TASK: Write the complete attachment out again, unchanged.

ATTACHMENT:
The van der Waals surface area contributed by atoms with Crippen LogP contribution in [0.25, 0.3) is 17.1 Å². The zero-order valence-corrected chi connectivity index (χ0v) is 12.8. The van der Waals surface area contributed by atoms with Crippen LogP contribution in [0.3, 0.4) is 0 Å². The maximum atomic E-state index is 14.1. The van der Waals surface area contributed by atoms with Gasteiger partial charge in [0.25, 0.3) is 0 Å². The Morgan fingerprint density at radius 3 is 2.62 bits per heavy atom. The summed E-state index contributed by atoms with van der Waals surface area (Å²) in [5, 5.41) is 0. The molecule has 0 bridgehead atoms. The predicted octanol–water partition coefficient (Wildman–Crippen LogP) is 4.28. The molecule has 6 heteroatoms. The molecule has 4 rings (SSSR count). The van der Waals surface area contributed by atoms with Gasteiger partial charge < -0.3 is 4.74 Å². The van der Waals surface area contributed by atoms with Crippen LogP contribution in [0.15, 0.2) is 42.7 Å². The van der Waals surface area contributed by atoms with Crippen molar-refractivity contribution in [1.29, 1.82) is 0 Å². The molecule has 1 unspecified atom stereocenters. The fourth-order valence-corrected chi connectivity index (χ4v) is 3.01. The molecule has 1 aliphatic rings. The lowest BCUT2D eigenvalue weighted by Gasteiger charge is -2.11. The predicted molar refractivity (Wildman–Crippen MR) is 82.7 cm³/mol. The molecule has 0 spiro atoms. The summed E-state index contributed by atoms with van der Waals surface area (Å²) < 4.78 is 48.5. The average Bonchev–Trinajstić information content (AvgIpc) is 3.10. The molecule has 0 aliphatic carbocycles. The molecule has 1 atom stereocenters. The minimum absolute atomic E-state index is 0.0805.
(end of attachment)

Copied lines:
The van der Waals surface area contributed by atoms with Crippen LogP contribution in [0.25, 0.3) is 17.1 Å². The zero-order valence-corrected chi connectivity index (χ0v) is 12.8. The van der Waals surface area contributed by atoms with Crippen LogP contribution in [0.3, 0.4) is 0 Å². The maximum atomic E-state index is 14.1. The van der Waals surface area contributed by atoms with Gasteiger partial charge in [0.25, 0.3) is 0 Å². The Morgan fingerprint density at radius 3 is 2.62 bits per heavy atom. The summed E-state index contributed by atoms with van der Waals surface area (Å²) in [5, 5.41) is 0. The molecule has 0 bridgehead atoms. The predicted octanol–water partition coefficient (Wildman–Crippen LogP) is 4.28. The molecule has 6 heteroatoms. The molecule has 4 rings (SSSR count). The van der Waals surface area contributed by atoms with Gasteiger partial charge < -0.3 is 4.74 Å². The van der Waals surface area contributed by atoms with Crippen LogP contribution in [0.15, 0.2) is 42.7 Å². The van der Waals surface area contributed by atoms with Crippen molar-refractivity contribution in [1.29, 1.82) is 0 Å². The molecule has 1 unspecified atom stereocenters. The fourth-order valence-corrected chi connectivity index (χ4v) is 3.01. The molecule has 1 aliphatic rings. The lowest BCUT2D eigenvalue weighted by Gasteiger charge is -2.11. The predicted molar refractivity (Wildman–Crippen MR) is 82.7 cm³/mol. The molecule has 0 spiro atoms. The summed E-state index contributed by atoms with van der Waals surface area (Å²) < 4.78 is 48.5. The average Bonchev–Trinajstić information content (AvgIpc) is 3.10. The molecule has 0 aliphatic carbocycles. The molecule has 1 atom stereocenters. The minimum absolute atomic E-state index is 0.0805.